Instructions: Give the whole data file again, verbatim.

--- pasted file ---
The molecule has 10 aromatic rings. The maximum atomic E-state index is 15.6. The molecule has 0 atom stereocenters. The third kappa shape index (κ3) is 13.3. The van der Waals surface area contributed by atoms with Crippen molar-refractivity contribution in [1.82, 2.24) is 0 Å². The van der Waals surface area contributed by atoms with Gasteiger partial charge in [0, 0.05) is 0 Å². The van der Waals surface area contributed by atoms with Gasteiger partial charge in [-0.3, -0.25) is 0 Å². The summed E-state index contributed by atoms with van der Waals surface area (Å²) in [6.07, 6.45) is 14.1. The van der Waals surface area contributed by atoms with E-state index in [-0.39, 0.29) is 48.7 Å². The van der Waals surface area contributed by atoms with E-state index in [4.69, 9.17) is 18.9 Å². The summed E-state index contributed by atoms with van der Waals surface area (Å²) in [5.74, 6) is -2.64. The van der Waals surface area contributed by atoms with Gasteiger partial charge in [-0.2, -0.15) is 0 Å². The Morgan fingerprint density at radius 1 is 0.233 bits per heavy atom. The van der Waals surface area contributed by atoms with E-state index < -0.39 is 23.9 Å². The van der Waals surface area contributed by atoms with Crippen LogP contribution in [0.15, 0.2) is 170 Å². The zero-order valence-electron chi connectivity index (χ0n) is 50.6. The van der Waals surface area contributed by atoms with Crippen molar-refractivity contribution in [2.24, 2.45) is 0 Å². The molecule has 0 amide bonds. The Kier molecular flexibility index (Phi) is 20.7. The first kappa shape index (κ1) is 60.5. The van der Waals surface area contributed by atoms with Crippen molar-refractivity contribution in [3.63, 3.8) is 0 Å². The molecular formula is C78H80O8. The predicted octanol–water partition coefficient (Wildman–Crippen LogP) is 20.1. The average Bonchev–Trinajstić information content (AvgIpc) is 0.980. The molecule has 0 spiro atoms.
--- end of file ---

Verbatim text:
The molecule has 10 aromatic rings. The maximum atomic E-state index is 15.6. The molecule has 0 atom stereocenters. The third kappa shape index (κ3) is 13.3. The van der Waals surface area contributed by atoms with Crippen molar-refractivity contribution in [1.82, 2.24) is 0 Å². The van der Waals surface area contributed by atoms with Gasteiger partial charge in [0, 0.05) is 0 Å². The van der Waals surface area contributed by atoms with Gasteiger partial charge in [-0.3, -0.25) is 0 Å². The summed E-state index contributed by atoms with van der Waals surface area (Å²) in [6.07, 6.45) is 14.1. The van der Waals surface area contributed by atoms with E-state index in [-0.39, 0.29) is 48.7 Å². The van der Waals surface area contributed by atoms with E-state index in [4.69, 9.17) is 18.9 Å². The summed E-state index contributed by atoms with van der Waals surface area (Å²) in [5.74, 6) is -2.64. The van der Waals surface area contributed by atoms with Gasteiger partial charge in [-0.2, -0.15) is 0 Å². The Morgan fingerprint density at radius 1 is 0.233 bits per heavy atom. The van der Waals surface area contributed by atoms with E-state index < -0.39 is 23.9 Å². The van der Waals surface area contributed by atoms with Crippen LogP contribution in [0.15, 0.2) is 170 Å². The zero-order valence-electron chi connectivity index (χ0n) is 50.6. The van der Waals surface area contributed by atoms with Crippen molar-refractivity contribution in [2.24, 2.45) is 0 Å². The molecule has 0 amide bonds. The Kier molecular flexibility index (Phi) is 20.7. The first kappa shape index (κ1) is 60.5. The van der Waals surface area contributed by atoms with Crippen molar-refractivity contribution in [3.63, 3.8) is 0 Å². The molecular formula is C78H80O8. The predicted octanol–water partition coefficient (Wildman–Crippen LogP) is 20.1. The average Bonchev–Trinajstić information content (AvgIpc) is 0.980. The molecule has 0 spiro atoms.